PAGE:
Monday, December 20, 2004

Si non confectus non reficiat

Opposition eaction to today's cabinet reshuffle, in which remarkably little shuffling seems to have been done has been some variation on the "same tired old faces" line. But what did they really expect? Labour has some very strong Ministers in key portfolios - Maharey in Social Development, Goff in Foreign Affairs, Mallard in Education - and while some may want to try their hands at something new, and new talent must be trained up for the eventual renewal, it would have simply been madness to change everything less than a year out from an election. In this reshuffle, Helen Clark seems to have once again shown that her maxim is the same as Lord Vetinari's: "if it ain't broke, don't fix it".

The most interesting moves are Hodgson, Mallard, and David Benson-Pope. Hodgson is an uber-wonk, and getting him into the commerce portfolio gives him an area he can tinker with to his heart's content. Mallard is the shitkicker, and moving him to energy probably means a few key industry players are going to have their kneecaps broken. I'd guess that its mainly the gas sector which is the target, though some attempt to fix our dysfunctional market mechanisms may also be in the pipeline. As for Benson-Pope, they're clearly grooming him for a succession, to free up Mallard for other duties in a couple of years.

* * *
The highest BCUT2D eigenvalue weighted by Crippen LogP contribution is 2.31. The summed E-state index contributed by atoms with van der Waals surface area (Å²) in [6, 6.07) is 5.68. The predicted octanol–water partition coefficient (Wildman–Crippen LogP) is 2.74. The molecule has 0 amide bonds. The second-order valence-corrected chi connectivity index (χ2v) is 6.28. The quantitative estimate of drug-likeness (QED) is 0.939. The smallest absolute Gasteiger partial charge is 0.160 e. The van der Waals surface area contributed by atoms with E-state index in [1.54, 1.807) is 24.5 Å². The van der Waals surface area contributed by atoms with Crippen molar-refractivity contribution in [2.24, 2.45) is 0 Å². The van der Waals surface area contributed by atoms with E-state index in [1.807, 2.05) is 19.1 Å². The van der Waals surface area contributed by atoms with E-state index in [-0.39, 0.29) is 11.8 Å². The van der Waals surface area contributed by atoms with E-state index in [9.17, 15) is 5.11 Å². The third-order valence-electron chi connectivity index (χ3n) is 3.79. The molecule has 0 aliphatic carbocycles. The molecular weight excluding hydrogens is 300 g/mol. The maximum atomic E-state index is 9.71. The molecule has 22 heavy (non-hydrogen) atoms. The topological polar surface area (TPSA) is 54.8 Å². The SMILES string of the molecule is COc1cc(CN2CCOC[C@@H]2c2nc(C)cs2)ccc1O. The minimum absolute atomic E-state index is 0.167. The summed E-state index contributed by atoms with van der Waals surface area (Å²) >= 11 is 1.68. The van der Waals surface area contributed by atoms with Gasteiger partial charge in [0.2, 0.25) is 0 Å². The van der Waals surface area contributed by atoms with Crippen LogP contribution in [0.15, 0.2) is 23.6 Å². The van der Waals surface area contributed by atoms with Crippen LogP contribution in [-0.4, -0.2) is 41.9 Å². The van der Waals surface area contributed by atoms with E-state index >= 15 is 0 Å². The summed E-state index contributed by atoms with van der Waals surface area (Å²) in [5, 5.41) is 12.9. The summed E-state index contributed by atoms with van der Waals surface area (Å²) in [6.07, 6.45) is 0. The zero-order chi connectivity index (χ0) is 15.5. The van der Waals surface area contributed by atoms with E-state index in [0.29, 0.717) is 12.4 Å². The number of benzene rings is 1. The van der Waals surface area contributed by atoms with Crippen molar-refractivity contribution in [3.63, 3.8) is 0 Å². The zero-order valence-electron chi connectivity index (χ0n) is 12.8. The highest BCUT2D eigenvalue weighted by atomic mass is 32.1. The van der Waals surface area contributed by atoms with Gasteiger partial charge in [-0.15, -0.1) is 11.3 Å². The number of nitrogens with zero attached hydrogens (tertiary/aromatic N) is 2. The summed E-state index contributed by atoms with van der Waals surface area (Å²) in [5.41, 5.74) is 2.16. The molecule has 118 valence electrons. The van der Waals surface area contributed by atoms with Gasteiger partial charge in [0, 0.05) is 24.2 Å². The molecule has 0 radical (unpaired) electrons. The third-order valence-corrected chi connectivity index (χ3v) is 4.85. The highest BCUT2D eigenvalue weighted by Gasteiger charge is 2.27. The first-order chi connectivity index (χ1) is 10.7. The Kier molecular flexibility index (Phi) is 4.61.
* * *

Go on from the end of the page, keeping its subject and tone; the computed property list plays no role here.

The problem is that aforementioned renewal. It has to happen eventually - while Labour's senior ministers are still relatively young, they will move on one day, and thought must be given to ensuring that there are people capable of taking their place. Unfortunately, worries about having to share the cabinet table after the next election, coupled with a desire to avoid major changes (and their implication that someone has fucked up) mean that not enough attention is being paid to this. National's current line-up - a rump of talentless no-hopers and overambitious has-beens - provides a salutory reminder of the importance of thinking long-term and regularly promoting new blood. Unless Labour wants to end up in the same boat after its eventual election defeat (and they will lose one day), it needs to start planning for the future.